Pastor and Christian Leadership Resources

The Church: God's Program for Ministry

  • Gil Rugh
  • Published Jan 23, 2004
The Church: God's Program for Ministry

When Did the Church Begin?
There are two important reasons for believing that the church began after the earthly ministry of Christ. First, when Jesus said, "I will build My church" in Matthew 16:18, the church was clearly still the future tense of "I will build" shows that at the time Jesus spoke these words the church had not yet begun. Second, the baptism of the Holy Spirit (see 1 Cor. 12:13), which is essential to the church's existence, did not begin until Acts 2. It was not until Acts 2 that the Holy Spirit began His work of baptizing believers into the Body of Christ. In Acts 1:5 Jesus said, "for John baptized with water, but you shall be baptized with the Holy Spirit not many days from now." The apostles had ministered with Christ for more than three years and had seen dramatic results from their preaching and miracles, but they still had not been baptized with the Holy Spirit. In Acts 1:8, Jesus told the disciples, "you shall receive power when the Holy Spirit has come upon you.” This was fulfilled on the Day of Pentecost (Acts 2) when the Holy Spirit came upon the disciples. It was on this day that the church began.

Who Makes Up the Church?
A person may drive past our building in Lincoln and say, "There is Indian Hills Community Church," equating the church with a building. The church, however, is not a building of brick and wood. The church is made up of those who have placed their faith in Jesus Christ. Our building is where Indian Hills Community Church meets, but it is not the church. Believers in Jesus Christ make up the church. The New Testament teaches that on the Day of Pentecost (Acts 2) a new union of believers came into existence. Both Jews and Gentiles (all non-Jewish people) became united in the Body of Christ- the church. This union of Jews and Gentiles in one body did not exist in the Old Testament era.

The Church: Universal and Local
First, there is what we call the "universal" or "invisible" church, comprised of all true believers from the time of Acts 2 onward. It includes all those who are related to Christ by faith through the ministry of the Holy Spirit. All believers from around the world make up this universal aspect of the church. For example, the believer in China is linked to the believer in the United States in a universal, invisible way.

Second, the New Testament also refers to what is called the "local church" or "local churches," made up of people who are believers in Jesus Christ and who meet together in a local or specific place. Local churches are not only related spiritually to Christ but also have a physical and geographical identity.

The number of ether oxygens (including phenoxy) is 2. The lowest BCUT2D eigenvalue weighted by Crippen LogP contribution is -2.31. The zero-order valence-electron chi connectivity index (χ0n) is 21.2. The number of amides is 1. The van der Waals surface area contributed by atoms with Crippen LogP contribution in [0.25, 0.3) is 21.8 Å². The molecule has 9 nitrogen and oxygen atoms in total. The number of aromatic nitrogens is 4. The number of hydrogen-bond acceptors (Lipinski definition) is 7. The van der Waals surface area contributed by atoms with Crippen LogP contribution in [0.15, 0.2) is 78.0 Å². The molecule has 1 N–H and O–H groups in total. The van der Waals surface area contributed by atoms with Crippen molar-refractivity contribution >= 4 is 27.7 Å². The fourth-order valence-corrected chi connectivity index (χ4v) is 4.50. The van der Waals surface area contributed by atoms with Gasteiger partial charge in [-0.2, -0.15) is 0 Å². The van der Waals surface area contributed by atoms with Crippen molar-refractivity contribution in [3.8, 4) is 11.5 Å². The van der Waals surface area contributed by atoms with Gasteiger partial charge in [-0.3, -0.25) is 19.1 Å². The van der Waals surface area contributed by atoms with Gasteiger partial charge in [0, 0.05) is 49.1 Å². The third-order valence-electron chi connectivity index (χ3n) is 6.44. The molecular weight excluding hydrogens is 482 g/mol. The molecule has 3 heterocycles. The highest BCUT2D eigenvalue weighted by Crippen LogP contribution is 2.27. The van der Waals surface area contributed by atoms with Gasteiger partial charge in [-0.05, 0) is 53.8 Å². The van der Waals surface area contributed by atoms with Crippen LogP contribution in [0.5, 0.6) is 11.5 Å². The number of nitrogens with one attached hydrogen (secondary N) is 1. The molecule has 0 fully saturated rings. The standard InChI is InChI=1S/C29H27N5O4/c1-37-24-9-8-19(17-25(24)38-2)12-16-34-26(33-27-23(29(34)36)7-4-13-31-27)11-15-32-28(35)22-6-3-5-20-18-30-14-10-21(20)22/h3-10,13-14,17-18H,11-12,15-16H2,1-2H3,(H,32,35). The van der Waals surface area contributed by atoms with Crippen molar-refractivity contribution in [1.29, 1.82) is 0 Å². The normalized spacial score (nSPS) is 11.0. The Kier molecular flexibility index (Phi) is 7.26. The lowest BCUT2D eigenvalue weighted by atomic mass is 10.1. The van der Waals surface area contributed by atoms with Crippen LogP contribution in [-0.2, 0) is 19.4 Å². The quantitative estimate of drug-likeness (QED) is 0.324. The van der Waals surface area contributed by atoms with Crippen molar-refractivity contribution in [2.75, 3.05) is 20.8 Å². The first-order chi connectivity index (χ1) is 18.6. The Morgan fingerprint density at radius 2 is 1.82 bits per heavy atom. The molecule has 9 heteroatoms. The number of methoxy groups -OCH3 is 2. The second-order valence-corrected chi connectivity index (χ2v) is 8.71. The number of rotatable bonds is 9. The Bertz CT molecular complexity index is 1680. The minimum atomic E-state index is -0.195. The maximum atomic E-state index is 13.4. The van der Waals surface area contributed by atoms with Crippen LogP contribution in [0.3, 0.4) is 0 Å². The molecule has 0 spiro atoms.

Should local churches be hesitant to call themselves the "church of God" since each local church only makes up a small fraction of all believers in Christ? Acts 20:17-38 helps answer this question. This section records Paul's message to the Ephesian elders from Miletus. Significant to our discussion is what Paul told them in verse 28: "Be on guard for yourselves and for all the flock, among which the Holy Spirit has made you overseers, to shepherd the church of God which He purchased with His own blood." Here Paul is speaking to the elders of the local church at Ephesus. Notice, though, that this church is called "the church of God." He does not say "they are part of the church of God" but they are "the church of God." Despite the fact that each local church consists of only a small fraction of all true believers, each local congregation can properly be called the "church of God."

The Parachurch Explosion
The church of Jesus Christ, as we have seen, has two dimensions-universal and local. However, though both notions are present, the emphasis in the New Testament is not equal. The Greek word for church, ekklesia, is used 114 times in the New Testament. Of the 114 times the word for church is used, more than 90 refer to the local church. Less than 25 references to "church" in the New Testament refer to the universal church.

We must take a step back and see if we are carrying out God's work in the way He has prescribed or if we are substituting His plan with our own. The church is to be "the pillar and support of the truth" (1 Tim. 3:15), not the arbitrator of what truth is important and what truth is less important. The New Testament reveals that God's plan for ministry in this age centers in the local church.

Some Christians are enthusiastic and passionate, giving their money and time to outside Christian organizations, but share little of that enthusiasm and passion with their local church. While the work of other organizations may seem more exciting, the church is still God's plan.

Do Churches Need to Get Together?